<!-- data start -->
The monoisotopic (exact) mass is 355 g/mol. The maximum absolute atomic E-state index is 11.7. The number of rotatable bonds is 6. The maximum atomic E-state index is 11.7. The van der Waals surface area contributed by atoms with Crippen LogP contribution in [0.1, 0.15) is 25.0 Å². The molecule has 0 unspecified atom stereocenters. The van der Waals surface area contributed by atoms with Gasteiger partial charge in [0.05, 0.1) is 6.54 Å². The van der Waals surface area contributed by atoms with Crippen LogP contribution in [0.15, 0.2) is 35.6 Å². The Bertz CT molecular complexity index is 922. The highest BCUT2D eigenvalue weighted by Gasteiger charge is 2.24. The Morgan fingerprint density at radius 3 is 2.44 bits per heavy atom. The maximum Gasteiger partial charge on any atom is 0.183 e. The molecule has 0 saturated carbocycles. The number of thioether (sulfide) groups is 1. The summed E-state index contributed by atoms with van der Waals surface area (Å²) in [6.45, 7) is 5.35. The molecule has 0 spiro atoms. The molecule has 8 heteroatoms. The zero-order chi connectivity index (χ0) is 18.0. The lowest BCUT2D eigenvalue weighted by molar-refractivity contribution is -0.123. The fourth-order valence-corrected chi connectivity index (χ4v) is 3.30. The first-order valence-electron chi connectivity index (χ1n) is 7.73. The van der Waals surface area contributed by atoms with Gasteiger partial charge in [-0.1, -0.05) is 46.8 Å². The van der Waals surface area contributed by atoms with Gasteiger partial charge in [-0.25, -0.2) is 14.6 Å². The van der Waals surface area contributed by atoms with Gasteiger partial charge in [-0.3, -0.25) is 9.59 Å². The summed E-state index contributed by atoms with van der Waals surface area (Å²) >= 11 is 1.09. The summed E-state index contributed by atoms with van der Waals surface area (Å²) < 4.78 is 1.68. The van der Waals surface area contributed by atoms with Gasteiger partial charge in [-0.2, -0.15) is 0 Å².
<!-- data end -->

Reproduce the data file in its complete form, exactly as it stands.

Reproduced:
The monoisotopic (exact) mass is 355 g/mol. The maximum absolute atomic E-state index is 11.7. The number of rotatable bonds is 6. The maximum atomic E-state index is 11.7. The van der Waals surface area contributed by atoms with Crippen LogP contribution in [0.1, 0.15) is 25.0 Å². The molecule has 0 unspecified atom stereocenters. The van der Waals surface area contributed by atoms with Gasteiger partial charge in [0.05, 0.1) is 6.54 Å². The van der Waals surface area contributed by atoms with Crippen LogP contribution in [0.15, 0.2) is 35.6 Å². The Bertz CT molecular complexity index is 922. The highest BCUT2D eigenvalue weighted by Gasteiger charge is 2.24. The Morgan fingerprint density at radius 3 is 2.44 bits per heavy atom. The maximum Gasteiger partial charge on any atom is 0.183 e. The molecule has 0 saturated carbocycles. The number of thioether (sulfide) groups is 1. The summed E-state index contributed by atoms with van der Waals surface area (Å²) in [6.45, 7) is 5.35. The molecule has 0 spiro atoms. The molecule has 8 heteroatoms. The zero-order chi connectivity index (χ0) is 18.0. The lowest BCUT2D eigenvalue weighted by molar-refractivity contribution is -0.123. The fourth-order valence-corrected chi connectivity index (χ4v) is 3.30. The first-order valence-electron chi connectivity index (χ1n) is 7.73. The van der Waals surface area contributed by atoms with Gasteiger partial charge in [-0.1, -0.05) is 46.8 Å². The van der Waals surface area contributed by atoms with Gasteiger partial charge in [-0.25, -0.2) is 14.6 Å². The van der Waals surface area contributed by atoms with Gasteiger partial charge in [-0.3, -0.25) is 9.59 Å². The summed E-state index contributed by atoms with van der Waals surface area (Å²) >= 11 is 1.09. The summed E-state index contributed by atoms with van der Waals surface area (Å²) < 4.78 is 1.68. The van der Waals surface area contributed by atoms with Gasteiger partial charge in [-0.2, -0.15) is 0 Å².